Forget Angry Birds and Temple Run. One of the top games on iTunes right now is Plague Inc., a simulation strategy game that has as its goal genetically engineering a virus and killing everyone on Earth before your disease is discovered and cured.
Over the course of a game, players introduce new symptoms and mutate their viruses, genetically engineering them to spread more rapidly or to be more lethal. Experienced players say the trick is to not make your virus too deadly too soon. If you kill off the sick too fast, they have little chance of spreading your disease and helping you achieve your goal. Throughout the course of the game, a live fake news feed scrolls by so you can track the damaging effects of your pathogenic swath of destruction. "Peru's government has fallen," and "Eurozone collapses" are some of the headlines I saw.
Plague Inc. has sold more than a million copies since its release around Memorial Day, according to James Vaughan, who developed the game as a hobby. It was the No. 1 selling game on iTunes for the first two weeks after its release, and still remains in the top 25 paid iPhone apps. The game has received more than 39,000 5-star reviews from players around the world, and more than 10 million games have been played to date.
What's most impressive is that Ndemic Creations is a small-scale startup that released the game with no marketing budget or hype. Plague Inc. is a viral success in every sense of the term.
There are probably a few reasons why the game has done so well. Players tell me it's well-done and fun to play. But the game's success probably also has to do with our desire to exert some control over the inescapable atmosphere of doomsday destruction that pervades the real headlines. Pick any topic -- the presidential election, the U.S. economy, the future of the euro -- and you can easily become overwhelmed with "worst of the worst" scenarios.
About the same time that Plague Inc. was hitting its stride last month, a member of the social news network Reddit posted the results of his decade-long game of Civilization II, one of the most successful simulation strategy games of all time. In Civilization games, players start with small tribes and attempt to grow them into empires by managing resources, waging war, engaging in diplomacy and building industry.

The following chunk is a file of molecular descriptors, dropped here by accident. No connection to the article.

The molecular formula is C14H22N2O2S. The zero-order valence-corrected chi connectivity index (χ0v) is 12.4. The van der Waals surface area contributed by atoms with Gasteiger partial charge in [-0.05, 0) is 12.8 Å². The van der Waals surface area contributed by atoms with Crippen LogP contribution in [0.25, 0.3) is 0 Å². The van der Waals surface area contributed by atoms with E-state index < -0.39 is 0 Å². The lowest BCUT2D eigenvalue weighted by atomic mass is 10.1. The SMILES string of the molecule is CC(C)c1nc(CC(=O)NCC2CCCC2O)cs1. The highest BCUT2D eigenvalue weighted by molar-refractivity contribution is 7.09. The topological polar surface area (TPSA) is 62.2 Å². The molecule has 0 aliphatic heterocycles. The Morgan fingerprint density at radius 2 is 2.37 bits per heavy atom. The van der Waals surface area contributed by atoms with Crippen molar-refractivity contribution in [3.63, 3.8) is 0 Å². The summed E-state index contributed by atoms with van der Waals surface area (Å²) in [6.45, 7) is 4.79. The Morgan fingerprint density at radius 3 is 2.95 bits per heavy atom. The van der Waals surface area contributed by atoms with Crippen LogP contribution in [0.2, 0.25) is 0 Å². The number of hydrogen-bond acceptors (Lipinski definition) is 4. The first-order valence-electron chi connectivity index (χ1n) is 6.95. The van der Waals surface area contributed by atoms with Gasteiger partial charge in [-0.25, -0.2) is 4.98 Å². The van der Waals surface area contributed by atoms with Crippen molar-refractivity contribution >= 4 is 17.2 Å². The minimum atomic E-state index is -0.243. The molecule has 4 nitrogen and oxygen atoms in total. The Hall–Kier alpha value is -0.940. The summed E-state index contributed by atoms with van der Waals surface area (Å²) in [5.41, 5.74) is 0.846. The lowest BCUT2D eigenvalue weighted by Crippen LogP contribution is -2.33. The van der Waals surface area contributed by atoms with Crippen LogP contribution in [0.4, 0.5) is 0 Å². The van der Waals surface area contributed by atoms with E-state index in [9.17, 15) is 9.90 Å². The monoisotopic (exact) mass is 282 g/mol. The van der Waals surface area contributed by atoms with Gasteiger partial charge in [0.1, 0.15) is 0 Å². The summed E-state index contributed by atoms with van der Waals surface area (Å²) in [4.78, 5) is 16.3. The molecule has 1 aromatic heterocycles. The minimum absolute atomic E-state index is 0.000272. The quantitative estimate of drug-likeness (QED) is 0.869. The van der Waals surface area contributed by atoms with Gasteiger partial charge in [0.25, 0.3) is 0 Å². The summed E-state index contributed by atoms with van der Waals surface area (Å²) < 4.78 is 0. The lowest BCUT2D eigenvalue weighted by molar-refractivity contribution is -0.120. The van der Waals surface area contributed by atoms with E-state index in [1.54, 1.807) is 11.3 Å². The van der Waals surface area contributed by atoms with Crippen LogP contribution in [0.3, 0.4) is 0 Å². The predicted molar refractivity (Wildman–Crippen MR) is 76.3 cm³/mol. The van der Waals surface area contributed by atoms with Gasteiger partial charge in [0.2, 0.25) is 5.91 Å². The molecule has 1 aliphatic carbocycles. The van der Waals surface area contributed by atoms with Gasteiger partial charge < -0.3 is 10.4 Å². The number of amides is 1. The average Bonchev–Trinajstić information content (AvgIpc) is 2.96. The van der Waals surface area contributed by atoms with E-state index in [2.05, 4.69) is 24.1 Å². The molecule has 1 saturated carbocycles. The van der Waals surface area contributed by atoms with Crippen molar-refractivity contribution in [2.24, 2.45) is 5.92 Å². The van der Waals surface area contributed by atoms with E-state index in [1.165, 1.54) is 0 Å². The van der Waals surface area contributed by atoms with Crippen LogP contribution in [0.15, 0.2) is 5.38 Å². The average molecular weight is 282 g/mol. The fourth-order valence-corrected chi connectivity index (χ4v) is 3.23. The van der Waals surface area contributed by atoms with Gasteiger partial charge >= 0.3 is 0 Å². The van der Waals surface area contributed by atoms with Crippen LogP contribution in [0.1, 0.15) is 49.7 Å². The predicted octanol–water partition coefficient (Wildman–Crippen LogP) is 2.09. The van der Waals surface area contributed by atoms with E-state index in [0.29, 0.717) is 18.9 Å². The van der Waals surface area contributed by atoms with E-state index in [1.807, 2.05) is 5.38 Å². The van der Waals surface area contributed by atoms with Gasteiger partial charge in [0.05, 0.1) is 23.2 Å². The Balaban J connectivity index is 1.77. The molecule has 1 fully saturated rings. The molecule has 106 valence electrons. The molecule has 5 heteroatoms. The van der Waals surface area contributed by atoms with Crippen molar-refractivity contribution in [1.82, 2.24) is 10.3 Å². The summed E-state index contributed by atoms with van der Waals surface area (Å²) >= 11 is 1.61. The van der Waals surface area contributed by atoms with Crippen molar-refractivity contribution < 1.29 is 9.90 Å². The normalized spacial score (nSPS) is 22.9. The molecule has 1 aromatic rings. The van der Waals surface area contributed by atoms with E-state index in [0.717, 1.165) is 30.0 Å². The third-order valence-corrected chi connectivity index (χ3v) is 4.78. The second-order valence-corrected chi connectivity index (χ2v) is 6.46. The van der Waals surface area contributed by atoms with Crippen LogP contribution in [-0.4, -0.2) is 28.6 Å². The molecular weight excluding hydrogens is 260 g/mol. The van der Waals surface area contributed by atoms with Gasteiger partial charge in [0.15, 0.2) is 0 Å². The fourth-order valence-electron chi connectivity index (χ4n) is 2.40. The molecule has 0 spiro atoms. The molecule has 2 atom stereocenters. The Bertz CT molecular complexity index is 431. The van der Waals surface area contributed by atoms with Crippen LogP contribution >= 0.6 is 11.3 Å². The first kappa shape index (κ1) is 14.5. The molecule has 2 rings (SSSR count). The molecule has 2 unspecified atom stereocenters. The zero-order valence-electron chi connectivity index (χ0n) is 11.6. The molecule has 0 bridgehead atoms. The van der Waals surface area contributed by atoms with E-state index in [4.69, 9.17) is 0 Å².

The player, who goes by the name Lycerius on Reddit, explained that his world, now in the year 3991 A.D., is "a hellish nightmare of suffering and devastation" where three remaining super nations are "competing for the scant resources left on the planet after dozens of nuclear wars have rendered vast swaths of the world uninhabitable wastelands." Inhabitants "have been locked in an eternal death struggle for almost 2,000 years," and "Peace seems to be impossible."
Rather than bragging about his endurance and even chatting idly about his efforts, Lycerius went to the social network asking for help. He wrote on Reddit: "My goal for the next few years is to try and end the war and thus use the engineers to clear swamps and fallout so that farming may resume. I want to rebuild the world. But I'm not sure how. If any of you old Civ II players have any advice, I'm listening."
Lycerius has received an overwhelming number of responses and assistance in the past few weeks. A new ongoing discussion thread, dedicated to ending the "Eternal War," was created, and it now has more than 14,000 subscribers trying to make things better.
It's easy to deem the fascination with the worst-of-the-worst illustrated by Plague Inc., and the Civ II mega-marathon as a negative thing, but that's too simple. The circumstances of these games are extreme, and they do give players an opportunity to explore dark sides and downward turns. But the attraction for many is seeking solutions and searching for ways to influence what happens in the largest global sense. It's about keeping up hope -- even in the most dire of circumstances.
In Lycerius' simulation of civilization, even after nearly 2,000 years of devastating nuclear war, no one is suggesting hitting "game over." Instead a group of players is trying to figure a way out to survive, and move forward.
That's not a bad lesson as we contemplate our current, actual reality.
Jennifer Wheary is a senior fellow at Demos, a public policy organization in Manhattan.